Monday, 30 July 2012

Triggering lights in Oak Bay

It does not seem to be widely known by motorists or cyclists that cyclists can trigger lights intersections or that many intersections are set up with this equipment. These triggers (called inductive loop detectors) are designed to set off an advanced left turn light or simply a green light. Sometimes they don't work because of a malfunction, but most often they don't work because the cyclist has no idea where to position his or her bike in order to activate the trigger. 

A painted symbol on the road lets cyclists know where to position their bikes, but without that, many would not know that this option exists. Some might simply venture out into the intersection without bothering to wait for the light to turn—an obviously unsafe and unwanted situation. 

In Oak Bay recently, a member of the Active Transportation Advisory Committee, set out to discover which intersection inductive loop detectors were working and which were not. He checked out eight intersections and found some worked and some did not. The results of his survey can be seen here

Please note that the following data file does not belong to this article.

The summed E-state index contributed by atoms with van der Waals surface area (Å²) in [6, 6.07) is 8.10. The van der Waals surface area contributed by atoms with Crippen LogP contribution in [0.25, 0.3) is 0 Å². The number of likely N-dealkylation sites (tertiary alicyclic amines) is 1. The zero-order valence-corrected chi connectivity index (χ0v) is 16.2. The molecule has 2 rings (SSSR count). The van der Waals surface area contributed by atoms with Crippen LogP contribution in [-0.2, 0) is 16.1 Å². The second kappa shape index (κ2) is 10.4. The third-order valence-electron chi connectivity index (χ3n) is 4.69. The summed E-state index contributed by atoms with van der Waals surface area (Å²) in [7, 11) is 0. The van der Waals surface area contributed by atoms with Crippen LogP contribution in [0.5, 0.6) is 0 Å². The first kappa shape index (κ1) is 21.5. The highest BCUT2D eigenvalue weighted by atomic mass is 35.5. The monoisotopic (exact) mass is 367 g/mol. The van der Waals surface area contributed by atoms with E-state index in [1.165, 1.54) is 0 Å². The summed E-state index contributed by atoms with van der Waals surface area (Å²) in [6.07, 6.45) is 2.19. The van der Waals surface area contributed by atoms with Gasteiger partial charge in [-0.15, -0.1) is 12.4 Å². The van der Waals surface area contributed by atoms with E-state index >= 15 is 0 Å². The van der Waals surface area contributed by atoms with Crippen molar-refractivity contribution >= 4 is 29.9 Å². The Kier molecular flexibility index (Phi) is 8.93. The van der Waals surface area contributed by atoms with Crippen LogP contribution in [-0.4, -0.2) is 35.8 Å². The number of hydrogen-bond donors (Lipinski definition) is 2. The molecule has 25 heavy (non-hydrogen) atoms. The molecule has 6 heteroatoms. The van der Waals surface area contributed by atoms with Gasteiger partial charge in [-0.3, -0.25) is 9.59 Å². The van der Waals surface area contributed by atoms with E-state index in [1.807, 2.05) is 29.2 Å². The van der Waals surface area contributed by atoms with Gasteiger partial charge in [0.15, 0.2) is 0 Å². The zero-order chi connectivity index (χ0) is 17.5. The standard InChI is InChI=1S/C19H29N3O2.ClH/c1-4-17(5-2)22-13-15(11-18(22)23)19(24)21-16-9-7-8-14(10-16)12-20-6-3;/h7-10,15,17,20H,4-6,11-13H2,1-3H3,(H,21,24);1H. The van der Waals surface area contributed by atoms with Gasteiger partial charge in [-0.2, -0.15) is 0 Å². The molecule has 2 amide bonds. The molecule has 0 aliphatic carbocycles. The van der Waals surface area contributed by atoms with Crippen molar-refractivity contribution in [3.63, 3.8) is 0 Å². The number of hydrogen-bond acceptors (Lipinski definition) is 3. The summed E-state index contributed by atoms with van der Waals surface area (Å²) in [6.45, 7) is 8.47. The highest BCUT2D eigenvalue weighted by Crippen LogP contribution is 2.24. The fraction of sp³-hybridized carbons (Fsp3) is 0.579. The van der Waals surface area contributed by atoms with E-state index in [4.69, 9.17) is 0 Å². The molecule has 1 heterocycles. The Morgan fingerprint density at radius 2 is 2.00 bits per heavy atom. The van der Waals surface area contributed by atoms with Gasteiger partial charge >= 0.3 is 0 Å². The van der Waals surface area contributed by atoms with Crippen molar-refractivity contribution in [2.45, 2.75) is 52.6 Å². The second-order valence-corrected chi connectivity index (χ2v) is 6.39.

The survey results were presented to the municipal engineering department recently, which agreed that the intersections needed attention. Oak Bay staff are now painting bike symbols at all triggered intersections to indicate the correct place to position your bike. The Active Transportation Advisory Committee is pleased with the cooperation that took place on this item and invites all cyclists to watch for and test Oak Bay's newly painted intersections over the next few weeks and let us know how this the inductive loop detectors are working. 

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